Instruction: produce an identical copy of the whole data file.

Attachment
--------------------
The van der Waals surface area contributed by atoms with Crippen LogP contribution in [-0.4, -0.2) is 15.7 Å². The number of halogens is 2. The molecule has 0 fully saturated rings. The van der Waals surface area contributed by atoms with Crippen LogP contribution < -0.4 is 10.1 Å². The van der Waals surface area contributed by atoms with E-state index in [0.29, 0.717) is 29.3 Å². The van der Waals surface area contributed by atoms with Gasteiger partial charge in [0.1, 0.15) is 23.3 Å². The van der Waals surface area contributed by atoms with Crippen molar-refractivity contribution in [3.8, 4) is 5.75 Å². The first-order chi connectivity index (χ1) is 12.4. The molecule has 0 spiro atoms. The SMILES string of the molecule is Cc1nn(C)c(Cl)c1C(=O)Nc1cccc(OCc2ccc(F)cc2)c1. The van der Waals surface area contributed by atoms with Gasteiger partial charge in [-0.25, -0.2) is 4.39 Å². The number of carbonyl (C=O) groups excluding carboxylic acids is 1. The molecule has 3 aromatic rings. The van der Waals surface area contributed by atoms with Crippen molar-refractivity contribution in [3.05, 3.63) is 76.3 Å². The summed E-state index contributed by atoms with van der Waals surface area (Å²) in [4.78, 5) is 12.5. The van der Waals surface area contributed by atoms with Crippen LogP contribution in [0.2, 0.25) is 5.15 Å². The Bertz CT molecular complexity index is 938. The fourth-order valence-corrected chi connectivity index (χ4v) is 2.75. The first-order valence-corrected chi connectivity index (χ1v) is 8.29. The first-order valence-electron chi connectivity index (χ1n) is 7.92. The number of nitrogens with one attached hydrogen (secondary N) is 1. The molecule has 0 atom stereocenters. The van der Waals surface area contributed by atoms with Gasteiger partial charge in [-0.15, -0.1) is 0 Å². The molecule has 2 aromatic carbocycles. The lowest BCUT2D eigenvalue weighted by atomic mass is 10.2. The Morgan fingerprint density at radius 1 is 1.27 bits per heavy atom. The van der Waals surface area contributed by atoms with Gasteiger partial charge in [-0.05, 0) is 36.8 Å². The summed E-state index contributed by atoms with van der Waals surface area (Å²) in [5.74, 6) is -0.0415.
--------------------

The van der Waals surface area contributed by atoms with Crippen LogP contribution in [-0.4, -0.2) is 15.7 Å². The number of halogens is 2. The molecule has 0 fully saturated rings. The van der Waals surface area contributed by atoms with Crippen LogP contribution < -0.4 is 10.1 Å². The van der Waals surface area contributed by atoms with E-state index in [0.29, 0.717) is 29.3 Å². The van der Waals surface area contributed by atoms with Gasteiger partial charge in [0.1, 0.15) is 23.3 Å². The van der Waals surface area contributed by atoms with Crippen molar-refractivity contribution in [3.8, 4) is 5.75 Å². The first-order chi connectivity index (χ1) is 12.4. The molecule has 0 spiro atoms. The SMILES string of the molecule is Cc1nn(C)c(Cl)c1C(=O)Nc1cccc(OCc2ccc(F)cc2)c1. The van der Waals surface area contributed by atoms with Gasteiger partial charge in [-0.25, -0.2) is 4.39 Å². The number of carbonyl (C=O) groups excluding carboxylic acids is 1. The molecule has 3 aromatic rings. The van der Waals surface area contributed by atoms with Crippen molar-refractivity contribution in [3.05, 3.63) is 76.3 Å². The summed E-state index contributed by atoms with van der Waals surface area (Å²) in [4.78, 5) is 12.5. The van der Waals surface area contributed by atoms with Crippen LogP contribution in [0.2, 0.25) is 5.15 Å². The Bertz CT molecular complexity index is 938. The fourth-order valence-corrected chi connectivity index (χ4v) is 2.75. The first-order valence-corrected chi connectivity index (χ1v) is 8.29. The first-order valence-electron chi connectivity index (χ1n) is 7.92. The number of nitrogens with one attached hydrogen (secondary N) is 1. The molecule has 0 atom stereocenters. The van der Waals surface area contributed by atoms with Gasteiger partial charge in [-0.15, -0.1) is 0 Å². The molecule has 2 aromatic carbocycles. The lowest BCUT2D eigenvalue weighted by atomic mass is 10.2. The Morgan fingerprint density at radius 1 is 1.27 bits per heavy atom. The van der Waals surface area contributed by atoms with Gasteiger partial charge in [-0.05, 0) is 36.8 Å². The summed E-state index contributed by atoms with van der Waals surface area (Å²) in [5.74, 6) is -0.0415.